Your teeth enable you to eat, chew, articulate properly in speech and of course, look dashing when you smile! They go with you wherever you go and they are as attached to you as your belly button is to your stomach. You thought you understood everything there was to know about your teeth, but think again! In this two-part article series, we shall be exploring five interesting facts about your teeth and your oral health that may come as quite a surprise!
Fact # 1: Sour is Just as Bad as Sweet!
Dentists traditionally warn us away from a diet that is high in sugar. And while this is for good reason – bacteria thrive in a sugar-rich environment – acid is just as dangerous in undermining the health of your teeth. Foods such as sour candies, fruit juices and soft drinks create an extremely acidic environment in the mouth, which actually softens the enamel of the teeth. This makes them more vulnerable to erosion, which results in a reduction in the size of the teeth. The worst you can do is indulge in ultra-sticky, sour children’s candies and, instead of drinking water, to live on fruit juices and sodas. Acid erosion virtually melts away the enamel of the teeth, leaving the softer and more vulnerable dentine underneath exposed.
What You Can Do:
Avoiding acidic foods is impossible. For starters, it would mean cutting fruit out of your diet! But there are things you can do to minimize the effects of acid erosion on the dental enamel, says the dentist in Boca Raton.
- Consume acidic foods during mealtime
- Chew gums containing xylitol (such as Trident, Ice Breakers Ice Cubes and Orbit). Xylitol combats bacteria and has even been shown to prevent the formation of cavities in the enamel.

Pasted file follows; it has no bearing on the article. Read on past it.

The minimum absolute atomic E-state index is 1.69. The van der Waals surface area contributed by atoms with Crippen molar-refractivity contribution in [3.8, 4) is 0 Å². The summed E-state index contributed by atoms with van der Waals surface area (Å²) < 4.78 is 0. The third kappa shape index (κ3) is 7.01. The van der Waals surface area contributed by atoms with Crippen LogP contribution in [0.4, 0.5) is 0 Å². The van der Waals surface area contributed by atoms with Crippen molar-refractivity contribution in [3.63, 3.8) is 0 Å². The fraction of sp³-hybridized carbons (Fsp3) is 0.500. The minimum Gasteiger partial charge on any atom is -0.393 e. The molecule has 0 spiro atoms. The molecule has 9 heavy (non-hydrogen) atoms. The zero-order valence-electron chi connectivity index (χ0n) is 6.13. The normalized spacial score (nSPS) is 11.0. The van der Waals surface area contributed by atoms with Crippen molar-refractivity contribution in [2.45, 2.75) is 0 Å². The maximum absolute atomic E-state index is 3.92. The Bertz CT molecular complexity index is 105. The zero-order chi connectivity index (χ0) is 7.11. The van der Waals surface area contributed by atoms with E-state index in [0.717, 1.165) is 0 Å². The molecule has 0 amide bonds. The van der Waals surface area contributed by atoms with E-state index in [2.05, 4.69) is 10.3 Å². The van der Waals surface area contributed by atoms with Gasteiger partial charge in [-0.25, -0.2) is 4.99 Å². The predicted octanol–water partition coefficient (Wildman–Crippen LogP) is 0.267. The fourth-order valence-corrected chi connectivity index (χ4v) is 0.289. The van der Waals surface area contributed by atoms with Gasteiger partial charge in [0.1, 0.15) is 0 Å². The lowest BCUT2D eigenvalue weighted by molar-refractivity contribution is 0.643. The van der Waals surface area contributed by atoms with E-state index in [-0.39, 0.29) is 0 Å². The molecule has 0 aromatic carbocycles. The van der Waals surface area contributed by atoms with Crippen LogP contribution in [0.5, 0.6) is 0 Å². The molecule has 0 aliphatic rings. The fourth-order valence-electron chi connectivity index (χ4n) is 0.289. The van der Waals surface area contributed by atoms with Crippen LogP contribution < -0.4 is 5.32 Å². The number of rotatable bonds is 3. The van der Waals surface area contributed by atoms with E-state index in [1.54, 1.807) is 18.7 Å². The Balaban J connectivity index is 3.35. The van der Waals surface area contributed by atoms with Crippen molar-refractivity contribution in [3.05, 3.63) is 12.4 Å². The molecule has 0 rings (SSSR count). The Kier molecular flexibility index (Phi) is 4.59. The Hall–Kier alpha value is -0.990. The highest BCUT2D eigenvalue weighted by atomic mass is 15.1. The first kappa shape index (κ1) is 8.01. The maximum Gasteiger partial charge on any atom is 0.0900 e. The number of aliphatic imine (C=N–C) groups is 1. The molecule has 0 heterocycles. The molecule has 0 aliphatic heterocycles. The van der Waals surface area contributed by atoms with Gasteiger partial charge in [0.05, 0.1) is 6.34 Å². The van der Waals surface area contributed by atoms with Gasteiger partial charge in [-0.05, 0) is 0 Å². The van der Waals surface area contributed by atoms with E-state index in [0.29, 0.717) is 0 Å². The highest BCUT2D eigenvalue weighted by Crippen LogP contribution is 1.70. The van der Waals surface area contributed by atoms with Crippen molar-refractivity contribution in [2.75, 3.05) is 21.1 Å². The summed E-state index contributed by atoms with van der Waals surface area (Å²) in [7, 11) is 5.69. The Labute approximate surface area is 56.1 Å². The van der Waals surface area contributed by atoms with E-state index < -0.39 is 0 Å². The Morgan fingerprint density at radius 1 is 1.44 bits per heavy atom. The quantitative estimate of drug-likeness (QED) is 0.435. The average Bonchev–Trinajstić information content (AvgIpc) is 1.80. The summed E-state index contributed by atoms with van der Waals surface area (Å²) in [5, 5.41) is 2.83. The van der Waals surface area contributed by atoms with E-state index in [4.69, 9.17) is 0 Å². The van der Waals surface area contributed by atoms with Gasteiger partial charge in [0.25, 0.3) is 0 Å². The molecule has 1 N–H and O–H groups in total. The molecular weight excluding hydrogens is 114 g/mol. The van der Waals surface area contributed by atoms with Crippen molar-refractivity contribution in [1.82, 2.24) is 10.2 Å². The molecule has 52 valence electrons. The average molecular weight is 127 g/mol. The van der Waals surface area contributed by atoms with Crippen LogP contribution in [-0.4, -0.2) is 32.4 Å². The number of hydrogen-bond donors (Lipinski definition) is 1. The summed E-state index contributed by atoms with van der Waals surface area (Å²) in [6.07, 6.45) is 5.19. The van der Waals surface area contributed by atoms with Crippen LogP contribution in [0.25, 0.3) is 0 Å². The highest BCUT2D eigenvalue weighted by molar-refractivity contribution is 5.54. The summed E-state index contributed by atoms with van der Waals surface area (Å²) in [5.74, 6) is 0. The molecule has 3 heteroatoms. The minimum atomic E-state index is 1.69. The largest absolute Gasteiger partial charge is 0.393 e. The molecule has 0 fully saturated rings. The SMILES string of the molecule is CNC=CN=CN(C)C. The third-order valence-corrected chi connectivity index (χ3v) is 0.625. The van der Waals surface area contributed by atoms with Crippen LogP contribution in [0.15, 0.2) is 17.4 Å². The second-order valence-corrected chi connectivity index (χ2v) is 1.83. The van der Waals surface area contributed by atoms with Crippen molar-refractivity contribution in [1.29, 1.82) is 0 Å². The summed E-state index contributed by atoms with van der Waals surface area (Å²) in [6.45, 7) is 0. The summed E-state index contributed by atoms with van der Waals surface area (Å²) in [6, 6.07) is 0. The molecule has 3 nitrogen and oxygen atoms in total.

- Chewing gum that contains recaldent aids in the remineralization process of the teeth after eating. This counteracts erosion and helps to prevent tooth decay.
- Wait 30 minutes after eating before brushing your teeth. This will allow your teeth time to remineralize, reducing the risk of erosion.
Fact # 2: Enamel May Be the Hardest Substance in the Body, But it Can and Does Break Easily.
The sole function of your teeth is for eating food: incising, chewing and grinding. Habits such as grinding ice, forcing open containers and chewing on popcorn kernels are short-cuts to chipped and fractured pearly whites! If you want to keep your teeth in good condition, then stop using them as tools. Additionally, tongue and lip piercings are exceptionally bad for your teeth. Every time you talk, they click against the dental enamel, which risks the formation of chips and can result in long-term erosion.
Stay tuned for the next article post. In the final installment of our two-part series, we shall be exploring the three remaining interesting facts about your teeth.